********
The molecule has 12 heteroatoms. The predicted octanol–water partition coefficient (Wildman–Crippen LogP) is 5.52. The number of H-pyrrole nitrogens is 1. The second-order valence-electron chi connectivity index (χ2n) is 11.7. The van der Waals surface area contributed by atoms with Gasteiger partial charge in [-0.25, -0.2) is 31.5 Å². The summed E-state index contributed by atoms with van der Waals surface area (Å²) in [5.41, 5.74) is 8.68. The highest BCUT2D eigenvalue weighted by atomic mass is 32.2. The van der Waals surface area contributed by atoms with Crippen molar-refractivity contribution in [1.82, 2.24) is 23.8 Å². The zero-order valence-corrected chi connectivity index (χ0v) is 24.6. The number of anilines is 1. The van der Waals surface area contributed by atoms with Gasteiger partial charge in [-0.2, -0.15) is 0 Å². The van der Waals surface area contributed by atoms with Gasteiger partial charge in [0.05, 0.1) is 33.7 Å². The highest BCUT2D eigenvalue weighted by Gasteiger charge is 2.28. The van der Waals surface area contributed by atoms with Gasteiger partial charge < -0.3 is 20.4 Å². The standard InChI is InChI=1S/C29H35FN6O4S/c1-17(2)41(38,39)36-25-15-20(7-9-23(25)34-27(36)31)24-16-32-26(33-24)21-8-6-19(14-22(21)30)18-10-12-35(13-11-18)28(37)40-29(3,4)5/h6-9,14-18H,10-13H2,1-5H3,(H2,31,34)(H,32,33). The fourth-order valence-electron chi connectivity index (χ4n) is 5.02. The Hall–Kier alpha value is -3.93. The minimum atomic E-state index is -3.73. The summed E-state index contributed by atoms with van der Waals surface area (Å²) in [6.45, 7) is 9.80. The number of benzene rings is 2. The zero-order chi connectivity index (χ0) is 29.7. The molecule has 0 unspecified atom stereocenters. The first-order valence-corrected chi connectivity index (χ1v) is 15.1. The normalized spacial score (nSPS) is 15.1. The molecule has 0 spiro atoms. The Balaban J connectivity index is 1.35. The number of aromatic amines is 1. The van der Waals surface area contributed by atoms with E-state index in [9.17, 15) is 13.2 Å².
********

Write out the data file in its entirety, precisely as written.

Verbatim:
The molecule has 12 heteroatoms. The predicted octanol–water partition coefficient (Wildman–Crippen LogP) is 5.52. The number of H-pyrrole nitrogens is 1. The second-order valence-electron chi connectivity index (χ2n) is 11.7. The van der Waals surface area contributed by atoms with Gasteiger partial charge in [-0.25, -0.2) is 31.5 Å². The summed E-state index contributed by atoms with van der Waals surface area (Å²) in [5.41, 5.74) is 8.68. The highest BCUT2D eigenvalue weighted by atomic mass is 32.2. The van der Waals surface area contributed by atoms with Crippen molar-refractivity contribution in [1.82, 2.24) is 23.8 Å². The zero-order valence-corrected chi connectivity index (χ0v) is 24.6. The number of anilines is 1. The van der Waals surface area contributed by atoms with Gasteiger partial charge in [-0.2, -0.15) is 0 Å². The van der Waals surface area contributed by atoms with Gasteiger partial charge in [0.05, 0.1) is 33.7 Å². The highest BCUT2D eigenvalue weighted by Gasteiger charge is 2.28. The van der Waals surface area contributed by atoms with Gasteiger partial charge < -0.3 is 20.4 Å². The standard InChI is InChI=1S/C29H35FN6O4S/c1-17(2)41(38,39)36-25-15-20(7-9-23(25)34-27(36)31)24-16-32-26(33-24)21-8-6-19(14-22(21)30)18-10-12-35(13-11-18)28(37)40-29(3,4)5/h6-9,14-18H,10-13H2,1-5H3,(H2,31,34)(H,32,33). The fourth-order valence-electron chi connectivity index (χ4n) is 5.02. The Hall–Kier alpha value is -3.93. The minimum atomic E-state index is -3.73. The summed E-state index contributed by atoms with van der Waals surface area (Å²) in [6.45, 7) is 9.80. The number of benzene rings is 2. The zero-order chi connectivity index (χ0) is 29.7. The molecule has 0 unspecified atom stereocenters. The first-order valence-corrected chi connectivity index (χ1v) is 15.1. The normalized spacial score (nSPS) is 15.1. The molecule has 0 spiro atoms. The Balaban J connectivity index is 1.35. The number of aromatic amines is 1. The van der Waals surface area contributed by atoms with E-state index in [9.17, 15) is 13.2 Å².